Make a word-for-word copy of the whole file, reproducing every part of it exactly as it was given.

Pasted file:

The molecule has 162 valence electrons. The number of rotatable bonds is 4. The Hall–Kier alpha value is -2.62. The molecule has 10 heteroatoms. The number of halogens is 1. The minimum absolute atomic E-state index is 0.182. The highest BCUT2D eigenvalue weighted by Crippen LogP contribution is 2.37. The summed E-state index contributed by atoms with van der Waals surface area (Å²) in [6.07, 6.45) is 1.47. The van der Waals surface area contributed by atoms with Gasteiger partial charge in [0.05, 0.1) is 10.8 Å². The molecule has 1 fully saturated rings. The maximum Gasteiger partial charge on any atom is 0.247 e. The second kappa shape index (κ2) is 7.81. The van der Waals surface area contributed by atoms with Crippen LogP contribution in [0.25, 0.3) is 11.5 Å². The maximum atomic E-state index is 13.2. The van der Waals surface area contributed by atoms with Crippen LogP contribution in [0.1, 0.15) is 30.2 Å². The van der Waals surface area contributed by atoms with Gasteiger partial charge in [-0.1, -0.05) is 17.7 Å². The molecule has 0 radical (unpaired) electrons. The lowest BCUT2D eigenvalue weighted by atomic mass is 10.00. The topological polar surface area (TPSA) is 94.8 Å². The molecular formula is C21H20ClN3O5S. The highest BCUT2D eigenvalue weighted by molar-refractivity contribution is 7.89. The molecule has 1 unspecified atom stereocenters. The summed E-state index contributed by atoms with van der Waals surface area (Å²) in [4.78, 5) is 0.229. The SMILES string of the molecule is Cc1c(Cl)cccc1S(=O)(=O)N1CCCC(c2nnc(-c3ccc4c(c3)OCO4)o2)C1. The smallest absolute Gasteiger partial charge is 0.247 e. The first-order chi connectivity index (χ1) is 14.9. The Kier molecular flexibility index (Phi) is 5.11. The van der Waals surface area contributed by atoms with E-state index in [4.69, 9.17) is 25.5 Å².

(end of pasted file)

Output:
The molecule has 162 valence electrons. The number of rotatable bonds is 4. The Hall–Kier alpha value is -2.62. The molecule has 10 heteroatoms. The number of halogens is 1. The minimum absolute atomic E-state index is 0.182. The highest BCUT2D eigenvalue weighted by Crippen LogP contribution is 2.37. The summed E-state index contributed by atoms with van der Waals surface area (Å²) in [6.07, 6.45) is 1.47. The van der Waals surface area contributed by atoms with Gasteiger partial charge in [0.05, 0.1) is 10.8 Å². The molecule has 1 fully saturated rings. The maximum Gasteiger partial charge on any atom is 0.247 e. The second kappa shape index (κ2) is 7.81. The van der Waals surface area contributed by atoms with Crippen LogP contribution in [0.25, 0.3) is 11.5 Å². The maximum atomic E-state index is 13.2. The van der Waals surface area contributed by atoms with Crippen LogP contribution in [0.1, 0.15) is 30.2 Å². The van der Waals surface area contributed by atoms with Gasteiger partial charge in [-0.1, -0.05) is 17.7 Å². The molecule has 0 radical (unpaired) electrons. The lowest BCUT2D eigenvalue weighted by atomic mass is 10.00. The topological polar surface area (TPSA) is 94.8 Å². The molecular formula is C21H20ClN3O5S. The highest BCUT2D eigenvalue weighted by molar-refractivity contribution is 7.89. The molecule has 1 unspecified atom stereocenters. The summed E-state index contributed by atoms with van der Waals surface area (Å²) in [4.78, 5) is 0.229. The SMILES string of the molecule is Cc1c(Cl)cccc1S(=O)(=O)N1CCCC(c2nnc(-c3ccc4c(c3)OCO4)o2)C1. The smallest absolute Gasteiger partial charge is 0.247 e. The first-order chi connectivity index (χ1) is 14.9. The Kier molecular flexibility index (Phi) is 5.11. The van der Waals surface area contributed by atoms with E-state index in [4.69, 9.17) is 25.5 Å².